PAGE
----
Reputation Building
Although your gift is given without expectation of a direct exchange, if you give freely and openly to your community, your reputation will build and elevate your status. Even if you are not intentionally giving to gain reputation, the only way to avoid it is to give anonymously. If a person gives within their community, then it will inevitably lead to people having higher opinions of them.

Trust Building
Some people need to know that when they give a gift, it’s received by someone who they consider to be worthy of it. They are afraid they they will be taken advantage of, and so need to build trusting relationships within their community in order to give.

Gathering together
Giving gifts is a reason to gather, and being in a physical space together means that we can fully experience what it is to give and to receive. Community is strengthened when we celebrate together, and get to know one another.

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The Culture of Giving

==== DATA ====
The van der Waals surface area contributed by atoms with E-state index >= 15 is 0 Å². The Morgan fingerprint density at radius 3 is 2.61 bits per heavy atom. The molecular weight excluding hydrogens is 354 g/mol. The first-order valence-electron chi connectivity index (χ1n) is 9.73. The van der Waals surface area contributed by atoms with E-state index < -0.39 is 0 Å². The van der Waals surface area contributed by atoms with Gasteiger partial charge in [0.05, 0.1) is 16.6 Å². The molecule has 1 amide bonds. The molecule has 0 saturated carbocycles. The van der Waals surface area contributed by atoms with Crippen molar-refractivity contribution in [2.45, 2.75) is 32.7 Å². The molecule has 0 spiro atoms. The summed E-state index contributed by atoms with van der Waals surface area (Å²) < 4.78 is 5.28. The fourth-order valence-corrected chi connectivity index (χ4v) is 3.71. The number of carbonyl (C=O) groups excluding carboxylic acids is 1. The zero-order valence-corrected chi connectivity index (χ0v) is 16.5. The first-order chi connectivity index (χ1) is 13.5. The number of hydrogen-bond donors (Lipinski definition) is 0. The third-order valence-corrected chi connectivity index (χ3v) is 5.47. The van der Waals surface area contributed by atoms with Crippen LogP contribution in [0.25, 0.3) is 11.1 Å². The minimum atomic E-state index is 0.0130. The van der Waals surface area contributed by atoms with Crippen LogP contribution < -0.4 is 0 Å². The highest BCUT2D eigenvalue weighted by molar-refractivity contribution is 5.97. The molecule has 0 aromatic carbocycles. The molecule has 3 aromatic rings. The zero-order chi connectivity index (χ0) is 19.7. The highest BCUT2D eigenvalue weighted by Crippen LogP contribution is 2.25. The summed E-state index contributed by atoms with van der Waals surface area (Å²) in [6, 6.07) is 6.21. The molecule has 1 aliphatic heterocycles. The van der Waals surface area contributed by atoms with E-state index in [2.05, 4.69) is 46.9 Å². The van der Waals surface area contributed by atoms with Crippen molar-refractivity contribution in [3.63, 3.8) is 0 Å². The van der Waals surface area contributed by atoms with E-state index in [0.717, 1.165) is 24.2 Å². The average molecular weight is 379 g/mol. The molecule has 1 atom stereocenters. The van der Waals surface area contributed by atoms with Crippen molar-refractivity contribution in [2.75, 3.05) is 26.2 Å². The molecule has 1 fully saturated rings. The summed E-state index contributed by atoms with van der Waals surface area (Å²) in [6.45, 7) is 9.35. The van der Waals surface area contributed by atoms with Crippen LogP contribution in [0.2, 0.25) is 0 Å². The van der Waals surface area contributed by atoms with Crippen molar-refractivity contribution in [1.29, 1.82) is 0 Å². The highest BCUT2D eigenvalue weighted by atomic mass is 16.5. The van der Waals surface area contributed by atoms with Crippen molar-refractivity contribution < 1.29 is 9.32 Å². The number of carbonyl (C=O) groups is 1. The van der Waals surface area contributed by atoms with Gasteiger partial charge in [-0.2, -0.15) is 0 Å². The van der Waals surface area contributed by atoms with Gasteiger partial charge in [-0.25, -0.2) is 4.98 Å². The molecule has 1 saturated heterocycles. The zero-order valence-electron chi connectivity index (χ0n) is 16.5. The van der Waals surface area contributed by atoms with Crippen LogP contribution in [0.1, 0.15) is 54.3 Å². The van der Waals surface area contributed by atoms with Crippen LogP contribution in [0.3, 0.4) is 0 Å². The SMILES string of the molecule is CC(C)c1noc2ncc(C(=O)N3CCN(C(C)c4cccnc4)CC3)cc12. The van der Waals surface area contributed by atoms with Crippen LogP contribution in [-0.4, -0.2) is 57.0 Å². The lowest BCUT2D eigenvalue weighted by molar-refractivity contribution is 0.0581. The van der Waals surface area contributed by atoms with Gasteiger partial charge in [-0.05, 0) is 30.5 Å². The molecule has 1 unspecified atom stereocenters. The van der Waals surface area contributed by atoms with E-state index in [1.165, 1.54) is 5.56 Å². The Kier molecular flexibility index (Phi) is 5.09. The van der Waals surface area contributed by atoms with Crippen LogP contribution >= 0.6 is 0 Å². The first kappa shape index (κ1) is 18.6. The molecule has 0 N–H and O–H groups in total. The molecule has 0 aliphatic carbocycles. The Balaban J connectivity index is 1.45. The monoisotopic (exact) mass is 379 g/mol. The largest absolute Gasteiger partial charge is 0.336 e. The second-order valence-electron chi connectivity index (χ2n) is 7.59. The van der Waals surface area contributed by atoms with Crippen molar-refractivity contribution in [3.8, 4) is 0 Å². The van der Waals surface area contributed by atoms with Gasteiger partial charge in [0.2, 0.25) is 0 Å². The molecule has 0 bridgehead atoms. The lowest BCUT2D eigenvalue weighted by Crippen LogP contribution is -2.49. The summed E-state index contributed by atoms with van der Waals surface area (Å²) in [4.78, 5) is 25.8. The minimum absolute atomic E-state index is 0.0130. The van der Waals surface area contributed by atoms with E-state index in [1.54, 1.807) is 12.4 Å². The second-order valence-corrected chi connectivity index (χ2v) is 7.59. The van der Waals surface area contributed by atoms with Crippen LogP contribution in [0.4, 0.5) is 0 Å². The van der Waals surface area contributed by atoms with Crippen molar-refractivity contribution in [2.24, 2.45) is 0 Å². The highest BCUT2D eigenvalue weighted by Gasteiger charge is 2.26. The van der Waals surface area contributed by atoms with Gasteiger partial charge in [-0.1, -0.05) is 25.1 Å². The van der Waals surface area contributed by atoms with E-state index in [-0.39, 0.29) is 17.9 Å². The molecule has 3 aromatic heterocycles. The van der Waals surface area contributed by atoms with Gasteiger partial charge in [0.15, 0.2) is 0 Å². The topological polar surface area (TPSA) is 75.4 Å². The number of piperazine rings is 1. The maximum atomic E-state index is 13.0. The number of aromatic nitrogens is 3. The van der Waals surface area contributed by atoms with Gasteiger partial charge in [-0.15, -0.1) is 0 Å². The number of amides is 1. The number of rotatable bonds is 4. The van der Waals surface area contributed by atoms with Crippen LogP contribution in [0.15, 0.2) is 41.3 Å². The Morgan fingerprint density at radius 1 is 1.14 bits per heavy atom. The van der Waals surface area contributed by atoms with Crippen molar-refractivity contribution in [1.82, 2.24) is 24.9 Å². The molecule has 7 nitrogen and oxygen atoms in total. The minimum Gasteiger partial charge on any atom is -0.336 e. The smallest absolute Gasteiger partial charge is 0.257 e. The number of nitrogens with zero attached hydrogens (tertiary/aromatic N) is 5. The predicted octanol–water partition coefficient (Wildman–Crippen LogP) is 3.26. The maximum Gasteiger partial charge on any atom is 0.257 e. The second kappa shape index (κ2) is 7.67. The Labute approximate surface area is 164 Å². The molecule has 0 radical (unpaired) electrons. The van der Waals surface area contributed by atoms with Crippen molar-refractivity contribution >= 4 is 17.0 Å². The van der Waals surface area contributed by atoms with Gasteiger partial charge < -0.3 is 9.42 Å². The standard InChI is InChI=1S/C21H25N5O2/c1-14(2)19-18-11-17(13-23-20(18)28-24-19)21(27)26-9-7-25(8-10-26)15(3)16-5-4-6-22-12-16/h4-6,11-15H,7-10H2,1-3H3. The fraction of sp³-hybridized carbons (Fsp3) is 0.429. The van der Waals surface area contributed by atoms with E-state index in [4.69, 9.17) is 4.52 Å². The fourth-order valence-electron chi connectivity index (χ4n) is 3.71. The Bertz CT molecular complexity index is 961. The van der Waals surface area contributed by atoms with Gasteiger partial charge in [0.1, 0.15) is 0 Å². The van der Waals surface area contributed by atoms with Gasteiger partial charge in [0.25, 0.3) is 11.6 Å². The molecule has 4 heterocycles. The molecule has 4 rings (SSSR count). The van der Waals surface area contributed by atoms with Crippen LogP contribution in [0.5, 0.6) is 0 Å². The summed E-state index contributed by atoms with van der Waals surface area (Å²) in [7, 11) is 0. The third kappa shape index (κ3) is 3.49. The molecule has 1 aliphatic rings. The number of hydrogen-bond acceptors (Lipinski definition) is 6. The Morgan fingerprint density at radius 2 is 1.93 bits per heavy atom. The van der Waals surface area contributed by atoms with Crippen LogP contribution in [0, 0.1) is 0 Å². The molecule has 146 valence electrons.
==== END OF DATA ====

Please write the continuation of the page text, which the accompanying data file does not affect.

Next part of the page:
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Polly

Polly Whittaker is a 21st century sex culture revolutionary. She has dedicated her life to sexually progressive community, as an acclaimed latex fashion designer, a creator of arty, sexy parties, and a spokesperson for sex culture. Born in London, England, in 1974, she is the daughter of a hot air balloon pilot and a sex therapist. She relocated to San Francisco—home of the sexual revolution—in 1999. Her award-winning event, Kinky Salon, takes place in a dozen cities across Europe and North America. She recently joined forces with Christopher Ryan, Author of NYT Bestselling Book Sex at Dawn to create Kotango.com—a social network for global sex culture.

The Culture of Giving January 22, 2010